Nanjing drafts regulation to enhance child protection
Updated: 2015-08-03 15:36
Parents in Nanjing, capital of East China’s Jiangsu province, could be breaking the law if children younger than 6 years or those needing special care due to physical disabilities are left alone, according to a draft regulation released by the local government for public scrutiny.
The move follows the highlighting of child protection by news outlets which reported that two girls had starved to death after being left with no food by their parents at their home in a rural suburb of Nanjing.
The instruction says parents or guardians shall not physically harm minors or expose them to long-term hunger as punishment.
It also forbids adults lacking a sense of responsibility or suffering specific infectious diseases from taking care of minors.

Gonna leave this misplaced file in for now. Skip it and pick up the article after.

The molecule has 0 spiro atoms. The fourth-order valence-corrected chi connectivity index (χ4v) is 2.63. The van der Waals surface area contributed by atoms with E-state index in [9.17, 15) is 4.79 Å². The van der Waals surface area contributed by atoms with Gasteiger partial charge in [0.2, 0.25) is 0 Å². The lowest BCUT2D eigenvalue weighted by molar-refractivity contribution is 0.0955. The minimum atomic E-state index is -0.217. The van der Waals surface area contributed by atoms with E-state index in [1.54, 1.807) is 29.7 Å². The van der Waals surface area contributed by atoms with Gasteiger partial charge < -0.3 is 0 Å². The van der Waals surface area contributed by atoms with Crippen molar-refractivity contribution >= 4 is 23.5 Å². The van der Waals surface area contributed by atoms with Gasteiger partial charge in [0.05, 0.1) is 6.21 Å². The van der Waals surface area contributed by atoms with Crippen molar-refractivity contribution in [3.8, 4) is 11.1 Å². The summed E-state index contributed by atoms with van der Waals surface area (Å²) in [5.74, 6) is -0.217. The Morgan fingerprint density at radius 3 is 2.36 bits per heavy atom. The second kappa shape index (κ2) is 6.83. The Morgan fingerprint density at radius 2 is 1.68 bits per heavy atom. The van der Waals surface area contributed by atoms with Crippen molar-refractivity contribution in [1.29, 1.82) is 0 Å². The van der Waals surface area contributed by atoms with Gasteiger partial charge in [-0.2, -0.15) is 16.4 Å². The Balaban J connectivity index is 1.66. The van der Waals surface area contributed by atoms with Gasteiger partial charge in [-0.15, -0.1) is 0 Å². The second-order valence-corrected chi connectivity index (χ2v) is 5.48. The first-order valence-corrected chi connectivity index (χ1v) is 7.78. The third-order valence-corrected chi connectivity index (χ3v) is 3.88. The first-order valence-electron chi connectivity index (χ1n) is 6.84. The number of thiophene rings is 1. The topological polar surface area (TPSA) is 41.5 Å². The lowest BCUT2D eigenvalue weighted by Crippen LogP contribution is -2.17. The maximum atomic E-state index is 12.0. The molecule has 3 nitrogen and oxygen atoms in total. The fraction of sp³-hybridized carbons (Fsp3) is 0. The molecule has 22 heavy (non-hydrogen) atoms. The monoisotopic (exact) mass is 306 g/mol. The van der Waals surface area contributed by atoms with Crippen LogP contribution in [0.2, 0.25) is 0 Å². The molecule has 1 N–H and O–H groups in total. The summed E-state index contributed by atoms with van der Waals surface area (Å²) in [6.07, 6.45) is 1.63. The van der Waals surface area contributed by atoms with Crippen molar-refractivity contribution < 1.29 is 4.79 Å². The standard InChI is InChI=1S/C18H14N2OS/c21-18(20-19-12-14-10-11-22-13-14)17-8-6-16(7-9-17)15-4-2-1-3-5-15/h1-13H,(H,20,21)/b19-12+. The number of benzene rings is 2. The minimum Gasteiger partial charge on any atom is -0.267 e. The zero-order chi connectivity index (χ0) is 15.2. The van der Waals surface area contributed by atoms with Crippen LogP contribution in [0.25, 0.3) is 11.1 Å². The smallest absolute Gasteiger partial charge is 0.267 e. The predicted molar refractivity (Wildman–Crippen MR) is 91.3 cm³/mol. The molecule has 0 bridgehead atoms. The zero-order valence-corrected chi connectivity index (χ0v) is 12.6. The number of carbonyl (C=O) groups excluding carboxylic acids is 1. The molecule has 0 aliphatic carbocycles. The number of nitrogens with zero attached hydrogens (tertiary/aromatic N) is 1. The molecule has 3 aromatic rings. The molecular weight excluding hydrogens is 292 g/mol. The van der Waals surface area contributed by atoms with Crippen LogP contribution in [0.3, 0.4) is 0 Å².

Parents will have their children taken away from them if they refuse to perform their obligations for 6 months or longer.
The draft requires organizations or individuals to notify authorities if they see any left-behind children under the age of 16 living without parents or guardians, and public security agencies shall immediately contact the parents or put the child into institutional care.
The directive was applauded by many netizens, with some saying that lots of minors’ crimes can be attributed to the lack of parental care.
But some questioned its enforceability because China’s social welfare policies are not as good as those in developed countries. In most families both husbands and wives need to work to support their children, meaning they have no time to look after their children during summer and winter vacations.
The above is a People’s Daily article published on Monday.